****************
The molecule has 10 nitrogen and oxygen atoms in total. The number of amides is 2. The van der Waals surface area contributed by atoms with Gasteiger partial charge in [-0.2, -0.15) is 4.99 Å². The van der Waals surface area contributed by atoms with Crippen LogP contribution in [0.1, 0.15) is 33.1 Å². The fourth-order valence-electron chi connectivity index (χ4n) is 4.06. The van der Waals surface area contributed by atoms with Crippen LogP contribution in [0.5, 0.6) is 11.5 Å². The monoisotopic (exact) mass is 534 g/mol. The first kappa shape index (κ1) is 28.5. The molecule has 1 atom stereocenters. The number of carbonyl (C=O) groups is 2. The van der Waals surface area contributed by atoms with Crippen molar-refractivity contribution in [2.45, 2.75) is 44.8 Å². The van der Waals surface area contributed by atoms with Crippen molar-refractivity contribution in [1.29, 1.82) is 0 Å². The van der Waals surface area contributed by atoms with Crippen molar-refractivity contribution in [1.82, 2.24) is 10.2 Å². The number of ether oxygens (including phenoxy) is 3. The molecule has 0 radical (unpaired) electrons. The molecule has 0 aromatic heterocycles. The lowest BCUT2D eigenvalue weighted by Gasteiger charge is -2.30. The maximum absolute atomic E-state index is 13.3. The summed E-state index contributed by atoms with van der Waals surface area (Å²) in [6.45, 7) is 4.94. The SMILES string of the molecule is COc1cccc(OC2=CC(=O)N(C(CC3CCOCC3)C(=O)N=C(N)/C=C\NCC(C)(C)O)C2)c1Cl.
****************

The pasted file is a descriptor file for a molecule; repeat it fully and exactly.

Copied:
The molecule has 10 nitrogen and oxygen atoms in total. The number of amides is 2. The van der Waals surface area contributed by atoms with Gasteiger partial charge in [-0.2, -0.15) is 4.99 Å². The van der Waals surface area contributed by atoms with Crippen LogP contribution in [0.1, 0.15) is 33.1 Å². The fourth-order valence-electron chi connectivity index (χ4n) is 4.06. The van der Waals surface area contributed by atoms with Crippen LogP contribution in [0.5, 0.6) is 11.5 Å². The monoisotopic (exact) mass is 534 g/mol. The first kappa shape index (κ1) is 28.5. The molecule has 1 atom stereocenters. The number of carbonyl (C=O) groups is 2. The van der Waals surface area contributed by atoms with Crippen molar-refractivity contribution in [2.45, 2.75) is 44.8 Å². The van der Waals surface area contributed by atoms with Crippen molar-refractivity contribution in [1.29, 1.82) is 0 Å². The van der Waals surface area contributed by atoms with Crippen molar-refractivity contribution in [1.82, 2.24) is 10.2 Å². The number of ether oxygens (including phenoxy) is 3. The molecule has 0 radical (unpaired) electrons. The molecule has 0 aromatic heterocycles. The lowest BCUT2D eigenvalue weighted by Gasteiger charge is -2.30. The maximum absolute atomic E-state index is 13.3. The summed E-state index contributed by atoms with van der Waals surface area (Å²) in [6.45, 7) is 4.94. The SMILES string of the molecule is COc1cccc(OC2=CC(=O)N(C(CC3CCOCC3)C(=O)N=C(N)/C=C\NCC(C)(C)O)C2)c1Cl.